Thursday, July 10, 2008

In Short, We Need More Space

One of my college professors used to use a humorous speech called "A Speech For All Occasions". It began with the phrase, "A funny thing happened to me on the way to the meeting," and built from there to make the point, "In short, we need more funding." The rest of the speech was made from clich├ęs and stock phrases cobbled together in a way that almost made sense.

I sometimes feel like my reports on the library could make use of that speech. Instead of funding in general, though, my plea usually boils down to a specific plea for space. I do not think I am the only librarian facing this issue.

I saw in the OCLC announcements that a new OCLC staff blog has been started: Metalogue. The July 2 post is titled, "Library Preservation: Managing the Collective Collection Over Time". In it, Janifer Gatenby summarizes what many of us already know -- publication of print items continues to expand at unprecedented rates. She mentions the staggering statistic that the British Library reports a growth in shelving of 12 kilometers--pardon me, make that "kilometres"--per year. As a result, more libraries are making use of off-site storage, creating a need for better metadata to assist patrons in selecting appropriate records when they cannot examine the physical items.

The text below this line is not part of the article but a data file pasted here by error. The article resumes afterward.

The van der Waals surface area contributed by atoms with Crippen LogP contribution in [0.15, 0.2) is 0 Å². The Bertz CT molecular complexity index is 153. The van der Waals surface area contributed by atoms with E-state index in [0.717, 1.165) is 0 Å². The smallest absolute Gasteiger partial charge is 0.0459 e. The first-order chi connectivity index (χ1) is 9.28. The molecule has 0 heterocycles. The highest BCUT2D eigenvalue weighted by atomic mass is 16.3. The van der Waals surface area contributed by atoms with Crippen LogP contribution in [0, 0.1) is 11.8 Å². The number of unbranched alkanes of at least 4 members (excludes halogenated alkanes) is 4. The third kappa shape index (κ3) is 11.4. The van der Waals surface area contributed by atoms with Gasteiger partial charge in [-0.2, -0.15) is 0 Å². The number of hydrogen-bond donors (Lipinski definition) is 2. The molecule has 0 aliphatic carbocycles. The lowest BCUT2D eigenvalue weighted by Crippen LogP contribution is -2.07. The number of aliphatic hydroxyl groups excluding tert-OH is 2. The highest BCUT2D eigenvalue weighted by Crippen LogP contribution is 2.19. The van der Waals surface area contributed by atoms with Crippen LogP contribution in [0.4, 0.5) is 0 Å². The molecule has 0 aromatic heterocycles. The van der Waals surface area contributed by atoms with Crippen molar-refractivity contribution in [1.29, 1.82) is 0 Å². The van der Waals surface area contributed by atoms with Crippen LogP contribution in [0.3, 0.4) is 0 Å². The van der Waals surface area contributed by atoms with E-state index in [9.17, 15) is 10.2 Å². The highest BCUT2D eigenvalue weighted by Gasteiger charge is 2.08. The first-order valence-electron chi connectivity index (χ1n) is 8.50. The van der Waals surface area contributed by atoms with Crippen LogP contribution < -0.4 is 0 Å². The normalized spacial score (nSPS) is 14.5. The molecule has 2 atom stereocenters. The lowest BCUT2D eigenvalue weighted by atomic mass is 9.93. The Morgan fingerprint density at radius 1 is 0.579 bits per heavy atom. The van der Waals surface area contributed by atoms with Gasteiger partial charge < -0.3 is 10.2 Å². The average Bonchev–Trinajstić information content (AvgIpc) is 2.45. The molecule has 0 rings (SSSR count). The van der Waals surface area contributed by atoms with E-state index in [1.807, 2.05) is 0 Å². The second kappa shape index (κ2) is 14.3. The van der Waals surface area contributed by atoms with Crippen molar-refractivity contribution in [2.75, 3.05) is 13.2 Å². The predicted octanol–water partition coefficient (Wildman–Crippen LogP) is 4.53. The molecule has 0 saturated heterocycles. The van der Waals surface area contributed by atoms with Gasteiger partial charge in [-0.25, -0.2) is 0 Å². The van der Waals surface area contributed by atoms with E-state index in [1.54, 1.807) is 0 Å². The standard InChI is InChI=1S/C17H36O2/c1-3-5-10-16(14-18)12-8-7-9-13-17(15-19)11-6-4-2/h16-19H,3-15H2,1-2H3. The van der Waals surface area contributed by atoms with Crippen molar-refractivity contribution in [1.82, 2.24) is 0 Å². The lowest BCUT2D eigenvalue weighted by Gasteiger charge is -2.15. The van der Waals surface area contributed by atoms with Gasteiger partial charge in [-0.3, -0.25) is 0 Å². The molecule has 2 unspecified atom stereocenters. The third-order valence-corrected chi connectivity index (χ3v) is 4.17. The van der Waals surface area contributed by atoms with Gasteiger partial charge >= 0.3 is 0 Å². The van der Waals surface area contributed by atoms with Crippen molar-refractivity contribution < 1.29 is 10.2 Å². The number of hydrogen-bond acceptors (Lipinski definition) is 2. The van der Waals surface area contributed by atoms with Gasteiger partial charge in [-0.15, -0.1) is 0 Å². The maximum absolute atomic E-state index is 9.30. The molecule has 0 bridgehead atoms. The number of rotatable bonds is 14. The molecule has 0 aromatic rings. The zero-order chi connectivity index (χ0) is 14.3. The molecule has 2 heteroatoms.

To put it bluntly, there has not been a "peace dividend" yet to the digital revolution, at least not for monographs. I am aware that many of our state universities have divested themselves of back runs of periodicals that are now available on JSTOR. For a theological library, there is the option of discarding back runs of journals digitized by ATLA, though there are still niggling difficulties caused by title-specific restrictions on the use of e-journal articles found in aggregator databases. Once you abandon ownership of the physical copy, you are solely dependent on the mercies of the publishers as to how your digital content may be used. For monographs, though, there is nothing in sight yet that is going to relieve us of the obligation to own paper texts that are not in the public domain. And the number of monographs to be acquired only increases each year.

In short, we need more space.

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